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Parkdale third graders sing "12 Disaster Days of Christmas"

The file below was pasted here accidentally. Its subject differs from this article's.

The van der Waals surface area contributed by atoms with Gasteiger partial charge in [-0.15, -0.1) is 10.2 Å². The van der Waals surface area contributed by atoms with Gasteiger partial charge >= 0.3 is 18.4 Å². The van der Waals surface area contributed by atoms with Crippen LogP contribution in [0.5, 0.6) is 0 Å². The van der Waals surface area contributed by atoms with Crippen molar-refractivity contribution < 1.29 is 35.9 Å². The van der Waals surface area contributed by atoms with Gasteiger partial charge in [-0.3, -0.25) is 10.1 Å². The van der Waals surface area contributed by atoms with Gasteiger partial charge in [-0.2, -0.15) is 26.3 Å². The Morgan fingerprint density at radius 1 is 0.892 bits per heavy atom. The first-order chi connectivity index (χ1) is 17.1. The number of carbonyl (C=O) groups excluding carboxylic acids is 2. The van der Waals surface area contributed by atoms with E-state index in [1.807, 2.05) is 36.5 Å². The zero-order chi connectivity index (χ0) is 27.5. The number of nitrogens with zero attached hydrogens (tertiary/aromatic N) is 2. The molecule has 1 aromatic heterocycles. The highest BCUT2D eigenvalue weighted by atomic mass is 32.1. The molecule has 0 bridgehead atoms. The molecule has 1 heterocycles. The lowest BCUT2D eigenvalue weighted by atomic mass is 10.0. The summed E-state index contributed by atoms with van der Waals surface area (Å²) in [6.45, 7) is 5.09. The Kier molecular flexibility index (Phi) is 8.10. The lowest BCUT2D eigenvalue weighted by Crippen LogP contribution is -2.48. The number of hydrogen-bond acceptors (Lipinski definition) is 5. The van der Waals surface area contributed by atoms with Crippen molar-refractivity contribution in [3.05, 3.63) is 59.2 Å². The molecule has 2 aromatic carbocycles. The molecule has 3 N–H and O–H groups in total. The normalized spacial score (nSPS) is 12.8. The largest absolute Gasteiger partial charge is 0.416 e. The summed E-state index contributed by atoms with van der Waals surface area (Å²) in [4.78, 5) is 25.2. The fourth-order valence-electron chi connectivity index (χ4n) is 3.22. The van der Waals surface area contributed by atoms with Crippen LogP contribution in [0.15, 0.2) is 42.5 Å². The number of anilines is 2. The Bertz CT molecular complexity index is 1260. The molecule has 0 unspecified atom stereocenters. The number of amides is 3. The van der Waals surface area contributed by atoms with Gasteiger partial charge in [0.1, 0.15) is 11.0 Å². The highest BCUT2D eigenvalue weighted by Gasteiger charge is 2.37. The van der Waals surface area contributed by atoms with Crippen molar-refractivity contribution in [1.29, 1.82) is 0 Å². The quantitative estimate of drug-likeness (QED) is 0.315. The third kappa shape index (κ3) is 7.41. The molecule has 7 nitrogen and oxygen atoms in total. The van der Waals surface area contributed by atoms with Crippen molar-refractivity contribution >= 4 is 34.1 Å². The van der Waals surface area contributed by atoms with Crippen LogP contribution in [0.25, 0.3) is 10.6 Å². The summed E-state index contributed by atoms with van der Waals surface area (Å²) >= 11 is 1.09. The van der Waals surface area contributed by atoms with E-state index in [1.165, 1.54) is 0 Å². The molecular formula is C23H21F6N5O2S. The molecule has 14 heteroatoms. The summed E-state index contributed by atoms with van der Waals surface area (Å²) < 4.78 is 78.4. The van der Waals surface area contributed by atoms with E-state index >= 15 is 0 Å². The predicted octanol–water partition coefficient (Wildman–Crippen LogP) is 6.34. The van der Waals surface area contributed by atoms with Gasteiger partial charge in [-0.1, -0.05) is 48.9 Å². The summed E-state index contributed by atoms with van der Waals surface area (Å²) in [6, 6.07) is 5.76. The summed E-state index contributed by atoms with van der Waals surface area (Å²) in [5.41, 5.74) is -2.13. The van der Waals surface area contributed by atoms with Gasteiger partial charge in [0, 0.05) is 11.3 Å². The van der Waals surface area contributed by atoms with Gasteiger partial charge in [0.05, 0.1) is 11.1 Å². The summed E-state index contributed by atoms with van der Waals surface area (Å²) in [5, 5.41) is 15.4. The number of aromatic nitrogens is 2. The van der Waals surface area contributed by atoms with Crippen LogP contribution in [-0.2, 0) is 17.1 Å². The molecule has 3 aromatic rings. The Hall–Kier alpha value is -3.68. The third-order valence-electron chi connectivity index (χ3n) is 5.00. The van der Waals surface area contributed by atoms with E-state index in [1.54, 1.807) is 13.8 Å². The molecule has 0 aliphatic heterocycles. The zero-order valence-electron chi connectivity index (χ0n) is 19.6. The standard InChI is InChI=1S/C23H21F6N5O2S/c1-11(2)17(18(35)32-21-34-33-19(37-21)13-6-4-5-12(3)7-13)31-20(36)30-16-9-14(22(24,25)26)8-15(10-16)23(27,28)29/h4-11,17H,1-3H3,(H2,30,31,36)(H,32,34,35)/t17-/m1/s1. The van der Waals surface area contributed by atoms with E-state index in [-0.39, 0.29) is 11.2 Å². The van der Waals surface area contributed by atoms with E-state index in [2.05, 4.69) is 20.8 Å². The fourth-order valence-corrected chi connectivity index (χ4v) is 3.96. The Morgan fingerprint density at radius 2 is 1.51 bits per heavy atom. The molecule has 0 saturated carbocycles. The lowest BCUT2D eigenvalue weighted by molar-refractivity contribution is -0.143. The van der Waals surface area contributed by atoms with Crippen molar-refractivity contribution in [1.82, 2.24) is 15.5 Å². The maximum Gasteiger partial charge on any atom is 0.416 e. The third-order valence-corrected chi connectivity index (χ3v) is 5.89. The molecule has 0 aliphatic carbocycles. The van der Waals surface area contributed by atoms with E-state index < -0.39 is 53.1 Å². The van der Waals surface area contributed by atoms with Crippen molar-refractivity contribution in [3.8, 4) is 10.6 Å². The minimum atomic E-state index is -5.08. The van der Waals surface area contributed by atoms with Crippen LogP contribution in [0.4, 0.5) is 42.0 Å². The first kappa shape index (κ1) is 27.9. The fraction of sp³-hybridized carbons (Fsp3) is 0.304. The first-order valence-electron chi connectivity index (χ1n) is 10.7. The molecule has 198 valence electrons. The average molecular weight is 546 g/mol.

Welcome to your sing-able Christmas gift list. What follows is an emergency rendition of “12 Days of Christmas” – for outfitting your home or car in case of snow storm, earthquake, flood or other emergency. Read it as a simple list, or sing it to the tune of “12 Days” – you know, as in “ … and a partridge in a pear tree…” Not to make light of it, but the song is a familiar framework for a set of gift ideas that you could consider gathering together, even if the recipient already owns items such as a bunch of coats, tire chains and flashlights. Stores throughout the Gorge are stocked up on all these items. Buying all 12 days might be prohibitive, but here are three ideas for checking any of the dozen off your list (notations follow, 1-12.) The gift items needed to stay warm, dry and safe are also coded to suggest items in your abode (A) in your car (C) or both (B). 12 Gallons of Water (A) 11 Family meals (B) 10 Cans of propane (A) 9 Hygiene bags (B) 8 Packs of batteries (A) 7 Spare coats (B) 6 Bright red flares (C) 5 Cozy blankets (B) 4 Tire chains (C) 3 Flashlights (B) 2 cell phone chargers (B) 1 And a crush-proof first aid kit (B) Price ranges? Here’s a few quotes for days Three, Two, Four and Nine: n A family gift of flashlights (three will run $15-30, Hood River Supply, Tum-A-Lum) n Cell phone chargers (two will run $30-60) n Tire chains (basic set, $30, Les Schwab, returnable if unused for the winter) n Family meals ($100 or so should cover the basics for three or four reasonably well-fed days) n The home kit should be kept in a handy place near an exit, and remember that water needs to be replenished every few months. If you have a solid first aid kit already, switch out the gift idea with “and-a-sto-o-u-t- tub-for it-all …” Otherwise, it’s a case of assembling your home or car kits and making sure all members of the family know what the resources are and how to use them (ie flares and propane). Emergency situations are at worst life-threatening, at best deeply uncomfortable if you and your family are left without power for an extended period, or traveling and find yourself in a situation where you need to wait out a storm, lengthy traffic delay, or other crisis. Notes on the 12 gift ideas: 12 – Gallons of water: that’s one per person in a four-member family to last for three days, the recommended minimum to be prepared for utility outages. 11 – Easy-open packaged goods, energy bars, dried food and nuts are good things to include for nutrition. Think of what your family of four needs for three days to stay fortified and hydrated (see number 12). Can-opener also recommended 10 – If you have a propane camping stove, keep extra fuel handy. 9 – Hygiene bags: put packaged moistened towelettes, toilet paper, and plastic ties in large garbage bags (for personal sanitation) Resource list courtesy of Hood River County Emergency Management, Barbara Ayers, manager/ 541-386-1213. The county also reminds residents to Get a Kit, Make A Plan to connect your family if separated, and Stay Informed. See to opt-in for citizen alerts. Enlarge